To explain further: although the upvote arrow tooltip says:

This question shows research effort; it is useful and clear.

It is very obvious that the vast majority of viewers do not upvote questions that are reasonably well drafted, show some research effort, might be useful to others, etc.1 Consequently, you can spend time writing a "decent" question and get a 0 (but your question will be answered), or you can spend much less time and get a -N (and your question will still be answered). This is probably particularly true WRT duplicates -- why bother looking for them yourself if you know the system will supply them for you?

The question is likely answered in either case (definitely answered, in effect, if it's closed as a duplicate) because new users who ask poorly structured questions are likely also asking fairly easy questions and other users will jump on them in search of a tick or some points.

So, while a "bad questions course" is not a bad idea, I am dubious as to how effective it will really be in most cases. How worthwhile that makes it isn't for me to answer.

1. Either that or the vast majority of viewers do not consider themselves qualified to judge a "decent looking" question, but know a bad one when they see it.

"Actually, perhaps they would care about points, but have had their attitude shaped by the attitude of the community at large, which could be perceived as more eager to punish a poor effort than it is to reward a decent one." <- that –  HostileFork Aug 10 '14 at 17:37
I thought the current rule here is 'mob rules' where if one person doesn't take to you, they and their 'friends' downvote you. Cynicism aside, mob rules is how the stack exchange sites are run with people self-moderating akin to the chan sites and 'sage' and I agree that people will more often 'sage' than upvote. Personally, I upvote because I think it's a useful question that I may benefit from but won't downvote if it isn't useful to me. Like me, I'm sure people upvote and downvote for their own reasons - some of which may be malicious (which I think is another problem). –  user3791372 Aug 11 '14 at 7:43
"Either that or the vast majority of viewers do not consider themselves qualified to judge a "decent looking" question, but know a bad one when they see it." That is me to a 'T' –  James Massey Aug 11 '14 at 8:43
@user3791372 Then you're doing it wrong. Upvote when you see good, downvote when you see bad. This is how you can help the site and the community. If you only upvote, you are trying to live in a fairy tale, which does not help anyone. Personally, I see good questions upvoted, bad questions downvoted most of the time. I don't really see downvotes being used more than upvotes, actually we would need much more downvotes. –  kapa Aug 11 '14 at 9:02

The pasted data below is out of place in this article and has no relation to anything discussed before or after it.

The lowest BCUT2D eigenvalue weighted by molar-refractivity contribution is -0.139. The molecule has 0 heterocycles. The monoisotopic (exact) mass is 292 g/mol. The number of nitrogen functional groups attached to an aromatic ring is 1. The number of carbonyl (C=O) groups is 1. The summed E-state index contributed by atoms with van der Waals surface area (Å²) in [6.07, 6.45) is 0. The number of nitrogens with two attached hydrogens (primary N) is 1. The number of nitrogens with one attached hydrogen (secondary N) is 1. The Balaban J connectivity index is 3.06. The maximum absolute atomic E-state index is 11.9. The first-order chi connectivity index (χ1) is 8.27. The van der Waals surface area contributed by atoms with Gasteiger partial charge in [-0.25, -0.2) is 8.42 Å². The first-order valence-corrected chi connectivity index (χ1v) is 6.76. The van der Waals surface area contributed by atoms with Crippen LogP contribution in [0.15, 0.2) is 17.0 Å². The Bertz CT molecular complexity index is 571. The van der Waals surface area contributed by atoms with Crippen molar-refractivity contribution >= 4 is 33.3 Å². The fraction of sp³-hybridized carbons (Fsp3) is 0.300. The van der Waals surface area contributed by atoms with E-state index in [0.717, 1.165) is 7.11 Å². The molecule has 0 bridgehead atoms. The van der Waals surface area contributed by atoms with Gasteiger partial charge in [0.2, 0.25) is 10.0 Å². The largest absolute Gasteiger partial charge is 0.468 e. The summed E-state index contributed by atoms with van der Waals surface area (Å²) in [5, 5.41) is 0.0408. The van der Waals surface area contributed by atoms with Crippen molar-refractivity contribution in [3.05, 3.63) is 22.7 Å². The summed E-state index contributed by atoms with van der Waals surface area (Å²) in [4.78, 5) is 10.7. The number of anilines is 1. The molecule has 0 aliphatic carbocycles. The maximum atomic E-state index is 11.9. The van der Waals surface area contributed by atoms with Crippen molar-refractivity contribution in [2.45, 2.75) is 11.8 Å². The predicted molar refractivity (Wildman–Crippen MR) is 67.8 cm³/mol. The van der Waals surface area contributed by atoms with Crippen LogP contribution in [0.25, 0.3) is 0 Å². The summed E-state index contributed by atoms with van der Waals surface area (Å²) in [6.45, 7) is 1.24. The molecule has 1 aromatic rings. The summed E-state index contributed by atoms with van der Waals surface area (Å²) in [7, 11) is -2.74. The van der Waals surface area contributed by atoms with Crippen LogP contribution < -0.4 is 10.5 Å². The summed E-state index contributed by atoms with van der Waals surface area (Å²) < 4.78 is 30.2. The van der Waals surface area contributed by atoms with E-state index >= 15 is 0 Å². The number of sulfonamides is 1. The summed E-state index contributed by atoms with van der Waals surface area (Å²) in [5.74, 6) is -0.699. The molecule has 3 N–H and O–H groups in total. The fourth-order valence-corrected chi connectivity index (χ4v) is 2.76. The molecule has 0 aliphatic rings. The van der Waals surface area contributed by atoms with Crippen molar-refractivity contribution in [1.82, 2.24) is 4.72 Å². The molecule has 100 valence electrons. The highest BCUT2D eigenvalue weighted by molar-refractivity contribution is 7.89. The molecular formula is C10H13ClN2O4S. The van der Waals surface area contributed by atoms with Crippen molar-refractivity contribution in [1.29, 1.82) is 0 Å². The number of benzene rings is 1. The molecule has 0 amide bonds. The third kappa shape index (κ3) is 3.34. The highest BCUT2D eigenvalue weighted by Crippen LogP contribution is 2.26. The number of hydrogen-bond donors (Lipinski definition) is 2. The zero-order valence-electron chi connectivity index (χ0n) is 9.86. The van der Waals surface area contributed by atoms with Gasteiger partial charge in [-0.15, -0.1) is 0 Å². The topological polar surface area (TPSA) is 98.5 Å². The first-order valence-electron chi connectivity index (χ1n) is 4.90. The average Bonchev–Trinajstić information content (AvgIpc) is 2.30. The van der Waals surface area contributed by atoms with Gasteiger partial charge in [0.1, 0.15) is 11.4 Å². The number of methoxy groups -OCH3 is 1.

@user3791372 Voting is anonymous. How can people form "gangs" of downvoters -- are you proposing that there are conspiracies of downvoters who gather in the hidden back alleys of the internet, and pounce on poor hapless askers? –  Yakk Aug 11 '14 at 13:57
@Yakk Indeed. I downvote bad questions, and see other people downvoting the same question. This isn't a conspiracy—in general I don't know, communicate with, or even vaguely socialise with the other downvoters, or any other specific group of SO users. If a question gets a bunch of downvotes, I'd assume that's because it strikes a lot of individuals as a bad question. –  Matt Gibson Aug 11 '14 at 14:02
@kapa i can only upvote at the moment, look at my rep ;) –  user3791372 Aug 11 '14 at 18:07
@MattGibson Although the OP phrased his/her disgruntlement in slightly paranoid terms in the comment here, it needn't be dismissed as pure "conspiracy theory". The high rep users at any given S.E. site (note, I'm in the top 10 at U&L) inevitably interact with one another significantly and influence the larger community. I do not think this is a bad thing, but I do think there is a tendency for larger numbers of other users to get a garbled message from "us" and then act out some of the stuff that might appear as the phenomenon observed in comment #2... –  goldilocks Aug 11 '14 at 18:14
...which is part of the larger psychology I've speculated about in this post. Users who write decent questions that score zero are probably not inclined to bother evaluating someone else's question as "decent" unless it's one they're really interested in, but the activity of the community may motivate them to respond negatively to not-so-decent questions even if they would not have been interested anyway. Point being, again: if people believe they won't get credit for doing something as asked (shows research effort...is useful and clear) then many of them won't, downvotes be damned. –  goldilocks Aug 11 '14 at 18:30